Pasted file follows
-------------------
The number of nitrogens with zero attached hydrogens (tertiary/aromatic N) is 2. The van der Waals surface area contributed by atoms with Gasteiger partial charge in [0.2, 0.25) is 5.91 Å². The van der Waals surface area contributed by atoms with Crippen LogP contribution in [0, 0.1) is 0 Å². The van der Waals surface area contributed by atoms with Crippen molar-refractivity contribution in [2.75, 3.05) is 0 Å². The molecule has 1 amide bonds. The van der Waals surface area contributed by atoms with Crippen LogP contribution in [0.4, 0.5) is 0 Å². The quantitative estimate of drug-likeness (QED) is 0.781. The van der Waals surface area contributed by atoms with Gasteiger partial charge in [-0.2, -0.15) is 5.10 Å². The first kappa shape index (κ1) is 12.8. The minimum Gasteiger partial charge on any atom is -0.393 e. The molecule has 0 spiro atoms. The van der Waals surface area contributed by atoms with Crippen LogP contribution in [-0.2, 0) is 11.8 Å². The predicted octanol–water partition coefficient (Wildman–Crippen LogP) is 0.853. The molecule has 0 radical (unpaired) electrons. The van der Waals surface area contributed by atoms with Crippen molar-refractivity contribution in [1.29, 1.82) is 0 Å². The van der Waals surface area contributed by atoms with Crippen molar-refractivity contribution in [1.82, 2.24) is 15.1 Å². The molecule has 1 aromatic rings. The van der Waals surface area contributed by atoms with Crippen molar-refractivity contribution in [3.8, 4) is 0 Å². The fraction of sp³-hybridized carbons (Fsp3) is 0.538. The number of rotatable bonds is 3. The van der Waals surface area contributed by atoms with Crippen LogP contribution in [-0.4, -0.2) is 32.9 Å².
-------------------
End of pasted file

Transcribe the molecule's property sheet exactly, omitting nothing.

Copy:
The number of nitrogens with zero attached hydrogens (tertiary/aromatic N) is 2. The van der Waals surface area contributed by atoms with Gasteiger partial charge in [0.2, 0.25) is 5.91 Å². The van der Waals surface area contributed by atoms with Crippen LogP contribution in [0, 0.1) is 0 Å². The van der Waals surface area contributed by atoms with Crippen molar-refractivity contribution in [2.75, 3.05) is 0 Å². The molecule has 1 amide bonds. The van der Waals surface area contributed by atoms with Crippen LogP contribution in [0.4, 0.5) is 0 Å². The quantitative estimate of drug-likeness (QED) is 0.781. The van der Waals surface area contributed by atoms with Gasteiger partial charge in [-0.2, -0.15) is 5.10 Å². The first kappa shape index (κ1) is 12.8. The minimum Gasteiger partial charge on any atom is -0.393 e. The molecule has 0 spiro atoms. The van der Waals surface area contributed by atoms with Crippen LogP contribution in [-0.2, 0) is 11.8 Å². The predicted octanol–water partition coefficient (Wildman–Crippen LogP) is 0.853. The molecule has 0 radical (unpaired) electrons. The van der Waals surface area contributed by atoms with Crippen molar-refractivity contribution in [1.29, 1.82) is 0 Å². The van der Waals surface area contributed by atoms with Crippen molar-refractivity contribution in [1.82, 2.24) is 15.1 Å². The molecule has 1 aromatic rings. The van der Waals surface area contributed by atoms with Crippen molar-refractivity contribution in [3.8, 4) is 0 Å². The fraction of sp³-hybridized carbons (Fsp3) is 0.538. The number of rotatable bonds is 3. The van der Waals surface area contributed by atoms with Crippen LogP contribution in [-0.4, -0.2) is 32.9 Å².